Submit manuscript...
Journal of
eISSN: 2377-4282

Nanomedicine Research

Mini Review Volume 6 Issue 2

Designing Protein Self-Assembly for Smart Materials

Garima Thakur, Thomas Thundat

Department of Materials and Chemical Engineering, University of Alberta, Canada

Correspondence: Garima Thakur, Department of Materials and Chemical Engineering, University of Alberta, Canada

Received: September 14, 2017 | Published: October 2, 2017

Citation: Thakur G, Thundat T (2017) Designing Protein Self-Assembly for Smart Materials. J Nanomed Res 6(2): 00154. DOI: 10.15406/jnmr.2017.06.00154

Download PDF


Protein self-assembly is advancing in this century as an extraordinary research field. Spontaneous assemblies of proteins or peptides into highly ordered nano-or-microstructures offer unprecedented advances in biotechnology. Designing protein self-assemblies is a challenging field but has huge potential to impact the biosensing industry. In this article we will focus on the most recent chemical and spontaneous self-assemblies of proteins resulting in pattern formation.

Keywords: Self-assembly; Protein patterns; Protein interactions


FDH: Formate Dehydrogenase; LDH: Leucine Dehydrogenase


There is substantial progress made in the field of self-assembly of proteins and peptides in the last two decades [1]. Self-assembly of biomolecules into array of nano- or -micro structures facilitate in generation of smart biomaterials [1-3]. Biomolecules based nanostructures are extremely sensitive and using proteins as building blocks creates an opportunity to transform the functional micro-environment of the assemblies. Controlled protein self-assembly is still in its infancy but holds great potential in biotechnology.

Protein-protein interactions, essentially subtle non-covalent interactions have major contribution in creating self-assembled structures from protein molecules. Secondary structure of protein molecules such as α-helix and β-sheets serves as a basic unit for the self-assembly. Tertiary structure of protein molecule serves as building blocks and protein-protein interactions (quaternary structures), which may possibly be created using H-bonds and/or Van der Waals interactions initiate and generate the functional self-assembled patterns [1-5]. It is important to distinguish between protein and peptide based self-assemblies. Peptide based self-assemblies are largely dependent on secondary structures. Peptides assemble in water at an expense of hydrophobic interfaces formed between building blocks [1]. Predominantly two secondary structure elements are used in peptide self-assembly, namely α-helix and β-sheets, nonetheless coils are also used sometimes. Most peptide materials are all α- or all β-materials, mixed assemblies are yet to be reported in our knowledge. It has to be pointed out that it is far easier to modify and control the structure of peptide based assemblies as compared to protein based assemblies. Nonetheless, in this article we will touch upon trends in chemical and spontaneous 1D and 2D assemblies of self-associating proteins to generate complex and diverse patterns. The challenge to design protein assemblies lies in the structure complexity of protein molecules and incomplete understanding of the ways in which they interact to form assembled architectures [5]. Here, in this minireview, we have discussed the most recent advances to generate self-associating assemblies of proteins.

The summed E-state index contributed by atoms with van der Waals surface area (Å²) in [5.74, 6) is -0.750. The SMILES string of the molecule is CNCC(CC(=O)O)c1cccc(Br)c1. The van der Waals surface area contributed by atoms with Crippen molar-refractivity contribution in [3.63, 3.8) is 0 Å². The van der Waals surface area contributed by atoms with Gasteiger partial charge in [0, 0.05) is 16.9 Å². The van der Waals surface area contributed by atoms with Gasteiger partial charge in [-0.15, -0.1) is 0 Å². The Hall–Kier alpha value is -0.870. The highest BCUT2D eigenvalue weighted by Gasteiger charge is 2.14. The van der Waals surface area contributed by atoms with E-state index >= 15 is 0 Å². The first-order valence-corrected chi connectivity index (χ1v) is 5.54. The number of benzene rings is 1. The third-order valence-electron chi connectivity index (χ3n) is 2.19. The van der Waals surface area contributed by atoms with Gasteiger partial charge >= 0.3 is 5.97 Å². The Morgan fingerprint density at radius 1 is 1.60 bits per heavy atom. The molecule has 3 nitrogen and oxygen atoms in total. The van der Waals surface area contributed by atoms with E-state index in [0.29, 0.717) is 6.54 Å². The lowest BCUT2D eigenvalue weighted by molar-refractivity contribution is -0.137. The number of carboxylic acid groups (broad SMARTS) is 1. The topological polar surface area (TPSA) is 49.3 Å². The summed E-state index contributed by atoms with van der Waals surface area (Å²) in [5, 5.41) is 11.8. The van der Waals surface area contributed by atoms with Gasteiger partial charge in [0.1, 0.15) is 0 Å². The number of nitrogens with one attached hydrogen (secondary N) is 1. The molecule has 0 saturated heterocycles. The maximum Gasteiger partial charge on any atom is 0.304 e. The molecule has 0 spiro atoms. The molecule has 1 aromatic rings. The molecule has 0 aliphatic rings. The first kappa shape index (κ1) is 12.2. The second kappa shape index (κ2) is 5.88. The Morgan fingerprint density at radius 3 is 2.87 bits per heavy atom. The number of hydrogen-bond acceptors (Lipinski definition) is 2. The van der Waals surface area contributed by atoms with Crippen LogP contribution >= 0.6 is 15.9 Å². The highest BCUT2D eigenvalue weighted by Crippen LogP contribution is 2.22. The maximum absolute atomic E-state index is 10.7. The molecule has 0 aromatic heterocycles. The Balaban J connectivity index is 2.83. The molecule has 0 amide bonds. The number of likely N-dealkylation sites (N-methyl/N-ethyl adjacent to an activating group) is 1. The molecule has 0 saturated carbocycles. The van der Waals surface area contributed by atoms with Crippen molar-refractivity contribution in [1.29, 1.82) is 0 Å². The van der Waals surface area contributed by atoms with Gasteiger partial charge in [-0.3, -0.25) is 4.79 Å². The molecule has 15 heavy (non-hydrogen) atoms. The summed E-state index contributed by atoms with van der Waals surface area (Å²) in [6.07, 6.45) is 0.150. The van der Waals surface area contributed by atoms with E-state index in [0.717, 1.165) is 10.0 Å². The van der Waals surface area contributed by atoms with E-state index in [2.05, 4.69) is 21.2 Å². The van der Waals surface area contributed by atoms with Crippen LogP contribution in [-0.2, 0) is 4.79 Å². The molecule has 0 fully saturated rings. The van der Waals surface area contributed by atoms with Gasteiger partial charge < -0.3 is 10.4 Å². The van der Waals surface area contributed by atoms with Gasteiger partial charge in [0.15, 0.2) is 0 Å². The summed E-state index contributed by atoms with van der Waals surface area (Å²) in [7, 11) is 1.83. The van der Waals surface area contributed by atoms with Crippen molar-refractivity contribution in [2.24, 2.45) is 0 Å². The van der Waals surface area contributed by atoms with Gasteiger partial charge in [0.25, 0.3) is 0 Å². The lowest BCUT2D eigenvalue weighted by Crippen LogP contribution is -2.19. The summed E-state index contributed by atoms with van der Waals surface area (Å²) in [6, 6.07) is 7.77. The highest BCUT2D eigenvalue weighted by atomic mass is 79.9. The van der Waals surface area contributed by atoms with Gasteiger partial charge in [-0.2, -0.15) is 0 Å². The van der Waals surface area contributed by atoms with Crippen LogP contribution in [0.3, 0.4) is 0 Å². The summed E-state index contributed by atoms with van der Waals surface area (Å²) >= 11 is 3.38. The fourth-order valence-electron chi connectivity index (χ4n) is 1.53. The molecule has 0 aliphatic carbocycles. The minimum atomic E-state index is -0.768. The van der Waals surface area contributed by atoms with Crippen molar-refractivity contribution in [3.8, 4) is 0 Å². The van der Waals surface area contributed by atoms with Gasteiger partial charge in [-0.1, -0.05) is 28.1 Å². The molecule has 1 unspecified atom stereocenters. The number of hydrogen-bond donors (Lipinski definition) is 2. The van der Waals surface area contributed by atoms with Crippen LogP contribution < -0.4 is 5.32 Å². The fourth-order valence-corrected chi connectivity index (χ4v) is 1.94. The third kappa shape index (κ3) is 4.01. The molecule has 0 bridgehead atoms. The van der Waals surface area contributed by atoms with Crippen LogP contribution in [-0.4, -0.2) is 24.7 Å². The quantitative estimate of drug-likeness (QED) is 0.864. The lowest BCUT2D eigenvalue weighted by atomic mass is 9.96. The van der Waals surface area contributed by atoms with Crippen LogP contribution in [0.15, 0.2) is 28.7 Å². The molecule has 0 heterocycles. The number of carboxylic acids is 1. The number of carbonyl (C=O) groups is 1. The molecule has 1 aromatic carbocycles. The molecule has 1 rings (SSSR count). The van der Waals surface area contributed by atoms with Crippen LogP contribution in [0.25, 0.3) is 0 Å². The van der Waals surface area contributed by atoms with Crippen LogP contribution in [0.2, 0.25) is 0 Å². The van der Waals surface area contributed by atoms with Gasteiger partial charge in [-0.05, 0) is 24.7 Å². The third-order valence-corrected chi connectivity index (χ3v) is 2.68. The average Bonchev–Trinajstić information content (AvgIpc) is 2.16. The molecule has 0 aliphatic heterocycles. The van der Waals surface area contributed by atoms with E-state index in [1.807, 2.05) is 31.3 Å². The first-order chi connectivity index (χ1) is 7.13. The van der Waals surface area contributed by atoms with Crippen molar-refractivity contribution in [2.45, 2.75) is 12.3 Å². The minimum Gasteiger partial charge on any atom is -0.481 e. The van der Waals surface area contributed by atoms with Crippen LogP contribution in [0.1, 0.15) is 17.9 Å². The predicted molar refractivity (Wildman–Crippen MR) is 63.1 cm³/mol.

One dimensional (1-D) protein self-assemblies

Geometric patterns formed in 1-D include structures such as fibers, and strings. The strategy to design such patterns is based on linking protein monomers in head to tail fashion, which is similar to polymerization process in synthetic chemistry [6]. The most salient example is of hemoproteins, such as hemoglobin, myoglobin, cytochromes and peroxidases. Kitagishi and Hayashi have shown linear self-assembly by successive interprotein heme- heme pocket interactions. Here, they have mutated the cyt b562 by replacing His 63 to Cys for site selective modification. Heme modified H63C mutant of cyt b562 undergoes a denaturation at pH 1.9 to remove intrinsic heme, followed by neutralization of aqueous phase to generate heme-modified Apo-Cyt b562 (Figure 1a). AFM image Figure 1b of the pattern formed by H63C on HOPG substrate. Myriad ID self-assemblies are generated using peptides [2], and other biomolecules such as DNA [7], which result in tubular [3], fibrous [1,4], rings [1,4] and other structures, which are not discussed here.